Monday, August 27, 2018

Empty Nest

In the bizarre age of mail order ancestry blood tests (which seem terrifying to a paranoid conspiracist like me), let us all take a moment to acknowledge that horror movies have long taught us that investigating our roots can only lead to terrible, terrible things.

Quick Plot: "Somewhere in Russia" circa 1966, an isolated farm is taken by surprise when a truck crashes into its barn, revealing a dying female driver and a pair of screaming infants. Flash forward 40 years as one of the now-grown babies heads back to her motherland to meet with a notary and learn more about the lakeside property she's inherited.

Marie isn't thrilled with her new responsibilities, in part because waterfront Russian real estate isn't so exciting for a bitter American divorcee who can't swim. Once she arrives, her enthusiasm hits a much, much lower point.

Maybe it's the zombie-like double that starts shuffling her way, maybe it's the dilapidated property hiding secrets in its broken floorboards, or maybe it's the sudden appearance of hereto unheard of twin brother Nikolai. No matter how you look at it, Marie's situation is less than ideal, particularly when the mysterious house begins to rearrange itself with a serious aggressive streak.

As Marie and Nikolai observe Haunted Mansion-ish hologram flashbacks to their family's troubled history, the pair start to piece together their tragic past. Unfortunately, the house seems destined to relive it.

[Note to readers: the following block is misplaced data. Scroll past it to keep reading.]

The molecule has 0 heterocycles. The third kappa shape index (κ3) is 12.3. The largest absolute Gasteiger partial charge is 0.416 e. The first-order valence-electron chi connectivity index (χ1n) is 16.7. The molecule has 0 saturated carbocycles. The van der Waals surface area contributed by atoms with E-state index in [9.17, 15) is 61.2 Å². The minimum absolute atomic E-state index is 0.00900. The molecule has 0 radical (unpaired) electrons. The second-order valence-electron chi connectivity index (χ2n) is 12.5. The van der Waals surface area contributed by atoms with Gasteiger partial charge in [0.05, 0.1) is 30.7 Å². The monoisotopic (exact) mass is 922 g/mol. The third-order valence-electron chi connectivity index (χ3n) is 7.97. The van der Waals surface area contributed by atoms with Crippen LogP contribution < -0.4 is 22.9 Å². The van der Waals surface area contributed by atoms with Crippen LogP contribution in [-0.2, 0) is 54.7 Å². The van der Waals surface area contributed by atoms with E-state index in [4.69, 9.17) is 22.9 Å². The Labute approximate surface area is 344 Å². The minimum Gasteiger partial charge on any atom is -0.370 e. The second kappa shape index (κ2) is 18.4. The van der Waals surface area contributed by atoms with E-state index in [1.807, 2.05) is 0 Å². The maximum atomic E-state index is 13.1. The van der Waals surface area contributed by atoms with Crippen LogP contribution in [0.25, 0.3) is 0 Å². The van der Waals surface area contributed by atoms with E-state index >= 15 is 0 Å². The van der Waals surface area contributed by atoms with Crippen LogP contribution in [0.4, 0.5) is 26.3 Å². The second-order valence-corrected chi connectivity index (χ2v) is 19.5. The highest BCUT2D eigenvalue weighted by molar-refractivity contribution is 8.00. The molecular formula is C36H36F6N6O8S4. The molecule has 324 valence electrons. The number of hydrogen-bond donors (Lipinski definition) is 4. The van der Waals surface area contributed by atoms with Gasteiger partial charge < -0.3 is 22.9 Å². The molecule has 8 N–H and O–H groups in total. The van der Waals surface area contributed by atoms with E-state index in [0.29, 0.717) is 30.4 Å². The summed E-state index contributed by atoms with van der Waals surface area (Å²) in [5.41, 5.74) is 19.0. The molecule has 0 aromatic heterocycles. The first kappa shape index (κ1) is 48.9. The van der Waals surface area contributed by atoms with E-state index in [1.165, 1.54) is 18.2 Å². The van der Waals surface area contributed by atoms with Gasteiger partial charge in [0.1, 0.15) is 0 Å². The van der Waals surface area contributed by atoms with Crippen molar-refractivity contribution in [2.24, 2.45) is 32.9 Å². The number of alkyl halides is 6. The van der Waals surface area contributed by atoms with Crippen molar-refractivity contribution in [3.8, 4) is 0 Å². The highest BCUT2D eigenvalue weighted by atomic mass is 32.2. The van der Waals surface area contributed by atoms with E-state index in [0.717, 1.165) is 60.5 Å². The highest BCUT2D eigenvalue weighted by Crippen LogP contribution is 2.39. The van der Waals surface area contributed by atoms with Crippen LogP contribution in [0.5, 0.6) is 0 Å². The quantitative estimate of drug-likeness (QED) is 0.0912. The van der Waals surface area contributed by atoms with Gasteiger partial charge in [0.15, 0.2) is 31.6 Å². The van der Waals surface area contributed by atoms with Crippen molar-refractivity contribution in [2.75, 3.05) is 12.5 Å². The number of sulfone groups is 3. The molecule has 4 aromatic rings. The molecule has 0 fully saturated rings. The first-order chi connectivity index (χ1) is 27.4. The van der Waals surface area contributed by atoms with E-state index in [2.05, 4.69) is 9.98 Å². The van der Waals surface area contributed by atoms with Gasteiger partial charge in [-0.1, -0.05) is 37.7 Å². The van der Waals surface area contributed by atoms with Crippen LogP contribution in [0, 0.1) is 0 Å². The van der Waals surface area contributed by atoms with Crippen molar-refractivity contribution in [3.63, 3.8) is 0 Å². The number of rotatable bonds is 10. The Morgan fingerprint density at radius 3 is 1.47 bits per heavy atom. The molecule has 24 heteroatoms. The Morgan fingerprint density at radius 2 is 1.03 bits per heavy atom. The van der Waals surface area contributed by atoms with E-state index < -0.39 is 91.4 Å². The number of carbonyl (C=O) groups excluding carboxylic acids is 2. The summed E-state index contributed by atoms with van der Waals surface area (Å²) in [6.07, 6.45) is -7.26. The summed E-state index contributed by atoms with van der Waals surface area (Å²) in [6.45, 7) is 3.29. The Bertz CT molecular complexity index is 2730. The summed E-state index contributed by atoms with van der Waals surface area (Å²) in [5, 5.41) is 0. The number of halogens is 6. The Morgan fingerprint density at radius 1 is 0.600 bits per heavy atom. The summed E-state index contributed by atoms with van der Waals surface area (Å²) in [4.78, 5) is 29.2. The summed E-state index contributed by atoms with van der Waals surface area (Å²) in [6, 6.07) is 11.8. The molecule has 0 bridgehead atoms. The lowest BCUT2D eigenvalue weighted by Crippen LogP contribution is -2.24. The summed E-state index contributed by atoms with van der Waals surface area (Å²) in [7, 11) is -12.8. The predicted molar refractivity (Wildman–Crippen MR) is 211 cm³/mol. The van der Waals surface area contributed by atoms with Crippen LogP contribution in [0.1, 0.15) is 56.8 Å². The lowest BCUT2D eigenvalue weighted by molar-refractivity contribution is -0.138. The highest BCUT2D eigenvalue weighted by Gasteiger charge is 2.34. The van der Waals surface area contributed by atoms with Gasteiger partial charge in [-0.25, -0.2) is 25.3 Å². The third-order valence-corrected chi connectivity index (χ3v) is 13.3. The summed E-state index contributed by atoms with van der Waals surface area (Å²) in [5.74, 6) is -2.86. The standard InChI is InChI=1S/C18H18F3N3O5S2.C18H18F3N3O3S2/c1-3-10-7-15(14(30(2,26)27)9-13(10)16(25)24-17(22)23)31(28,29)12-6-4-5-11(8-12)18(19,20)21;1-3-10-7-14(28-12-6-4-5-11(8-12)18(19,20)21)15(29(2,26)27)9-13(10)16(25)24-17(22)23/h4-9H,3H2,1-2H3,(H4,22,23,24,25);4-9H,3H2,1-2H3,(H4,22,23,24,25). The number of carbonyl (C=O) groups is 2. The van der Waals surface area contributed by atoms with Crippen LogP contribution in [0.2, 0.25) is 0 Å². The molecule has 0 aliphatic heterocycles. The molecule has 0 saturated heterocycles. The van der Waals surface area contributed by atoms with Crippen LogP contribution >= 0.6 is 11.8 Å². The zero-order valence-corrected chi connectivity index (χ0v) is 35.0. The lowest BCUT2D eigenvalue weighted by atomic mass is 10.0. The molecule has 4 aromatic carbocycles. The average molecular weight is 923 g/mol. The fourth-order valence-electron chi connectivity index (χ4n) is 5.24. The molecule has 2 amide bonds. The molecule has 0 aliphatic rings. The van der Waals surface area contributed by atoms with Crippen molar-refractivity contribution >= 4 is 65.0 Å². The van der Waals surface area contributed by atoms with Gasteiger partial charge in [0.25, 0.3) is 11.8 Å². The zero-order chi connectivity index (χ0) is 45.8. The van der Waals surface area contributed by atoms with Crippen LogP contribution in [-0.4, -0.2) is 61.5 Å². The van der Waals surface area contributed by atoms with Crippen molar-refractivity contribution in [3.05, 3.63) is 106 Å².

Released as part of the AfterDark Horrorfest of 2006, The Abandoned is decently made but incredibly forgettable. The script (by Karim Hussain and director Nacho Cerda, with some last minute rewrites by Hardware's Richard Stanley) does some intriguing things in centering itself on a 40-year-old single mother who seems to be stuck in lifelong depression, and lead actress Anastasia Hille makes for a refreshingly more layered final girl than we tend to find in these kinds of movies.  

All that being said, I just couldn't get into The Abandoned. What probably felt fresh 12 years ago in terms of plotting seems fairly rote today. An endless cycle that keeps you in the same setting, no matter how far you seem to wander? Great idea...that we've since seem dozes of times. 

High Points
Any fresh setting is always welcome, and in The Abandoned's case, the isolated Russian (well, Bulgarian) countryside offers some entrancing visuals

Low Points
On one hand, I appreciate Marie being such an atypical protagonist. On the other, it's hard to really to feel much for someone who seems so empty inside

Lessons Learned
When you see your doppelganger, it's time to die (hence why my plan upon seeing a doppeganger has always been to take no mercy)

I know some adults have their reasons, but considering this planet is 70% water, shouldn't we all learn how to swim?

And for those of us who don't, shouldn't we keep better track of our boats?

I was underwhelmed by The Abandoned, but it's a decent little thriller that handles more right than wrong. The tension just didn't click for me personally, but if the premise has interest to you, it's a worthwhile 90 minute watch via HBO Go.

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